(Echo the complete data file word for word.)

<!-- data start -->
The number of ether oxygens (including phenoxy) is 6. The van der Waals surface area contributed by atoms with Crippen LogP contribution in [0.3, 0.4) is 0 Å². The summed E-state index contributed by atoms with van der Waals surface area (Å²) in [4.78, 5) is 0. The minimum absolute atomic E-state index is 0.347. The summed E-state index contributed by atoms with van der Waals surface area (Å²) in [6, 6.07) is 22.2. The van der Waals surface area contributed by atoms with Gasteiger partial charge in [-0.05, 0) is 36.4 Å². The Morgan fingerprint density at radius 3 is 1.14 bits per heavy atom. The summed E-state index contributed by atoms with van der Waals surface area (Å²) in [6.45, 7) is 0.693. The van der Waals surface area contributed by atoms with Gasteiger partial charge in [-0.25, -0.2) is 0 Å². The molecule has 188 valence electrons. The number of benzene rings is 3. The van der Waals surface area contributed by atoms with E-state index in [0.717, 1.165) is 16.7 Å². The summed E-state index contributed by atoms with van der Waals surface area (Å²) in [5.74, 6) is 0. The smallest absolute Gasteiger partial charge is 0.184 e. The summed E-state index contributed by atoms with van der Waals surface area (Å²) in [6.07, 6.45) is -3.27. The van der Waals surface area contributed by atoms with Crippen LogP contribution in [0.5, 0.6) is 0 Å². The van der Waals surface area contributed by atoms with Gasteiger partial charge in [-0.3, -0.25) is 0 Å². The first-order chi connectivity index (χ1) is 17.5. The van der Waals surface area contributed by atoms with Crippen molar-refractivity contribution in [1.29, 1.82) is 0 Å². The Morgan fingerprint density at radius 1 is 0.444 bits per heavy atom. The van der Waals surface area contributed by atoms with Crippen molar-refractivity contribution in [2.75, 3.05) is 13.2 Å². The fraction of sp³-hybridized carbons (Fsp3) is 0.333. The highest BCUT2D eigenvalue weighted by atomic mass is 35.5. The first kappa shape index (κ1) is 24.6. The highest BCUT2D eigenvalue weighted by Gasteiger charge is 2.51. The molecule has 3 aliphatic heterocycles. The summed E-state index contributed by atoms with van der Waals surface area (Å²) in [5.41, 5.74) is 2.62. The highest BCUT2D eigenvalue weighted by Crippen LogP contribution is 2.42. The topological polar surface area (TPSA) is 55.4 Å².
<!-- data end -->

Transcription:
The number of ether oxygens (including phenoxy) is 6. The van der Waals surface area contributed by atoms with Crippen LogP contribution in [0.3, 0.4) is 0 Å². The summed E-state index contributed by atoms with van der Waals surface area (Å²) in [4.78, 5) is 0. The minimum absolute atomic E-state index is 0.347. The summed E-state index contributed by atoms with van der Waals surface area (Å²) in [6, 6.07) is 22.2. The van der Waals surface area contributed by atoms with Gasteiger partial charge in [-0.05, 0) is 36.4 Å². The Morgan fingerprint density at radius 3 is 1.14 bits per heavy atom. The summed E-state index contributed by atoms with van der Waals surface area (Å²) in [6.45, 7) is 0.693. The van der Waals surface area contributed by atoms with Gasteiger partial charge in [-0.25, -0.2) is 0 Å². The molecule has 188 valence electrons. The number of benzene rings is 3. The van der Waals surface area contributed by atoms with E-state index in [0.717, 1.165) is 16.7 Å². The summed E-state index contributed by atoms with van der Waals surface area (Å²) in [5.74, 6) is 0. The smallest absolute Gasteiger partial charge is 0.184 e. The summed E-state index contributed by atoms with van der Waals surface area (Å²) in [6.07, 6.45) is -3.27. The van der Waals surface area contributed by atoms with Crippen LogP contribution in [0.5, 0.6) is 0 Å². The van der Waals surface area contributed by atoms with Gasteiger partial charge in [-0.3, -0.25) is 0 Å². The first-order chi connectivity index (χ1) is 17.5. The van der Waals surface area contributed by atoms with Crippen molar-refractivity contribution in [1.29, 1.82) is 0 Å². The Morgan fingerprint density at radius 1 is 0.444 bits per heavy atom. The van der Waals surface area contributed by atoms with Crippen molar-refractivity contribution in [2.75, 3.05) is 13.2 Å². The fraction of sp³-hybridized carbons (Fsp3) is 0.333. The highest BCUT2D eigenvalue weighted by atomic mass is 35.5. The first kappa shape index (κ1) is 24.6. The highest BCUT2D eigenvalue weighted by Gasteiger charge is 2.51. The molecule has 3 aliphatic heterocycles. The summed E-state index contributed by atoms with van der Waals surface area (Å²) in [5.41, 5.74) is 2.62. The highest BCUT2D eigenvalue weighted by Crippen LogP contribution is 2.42. The topological polar surface area (TPSA) is 55.4 Å².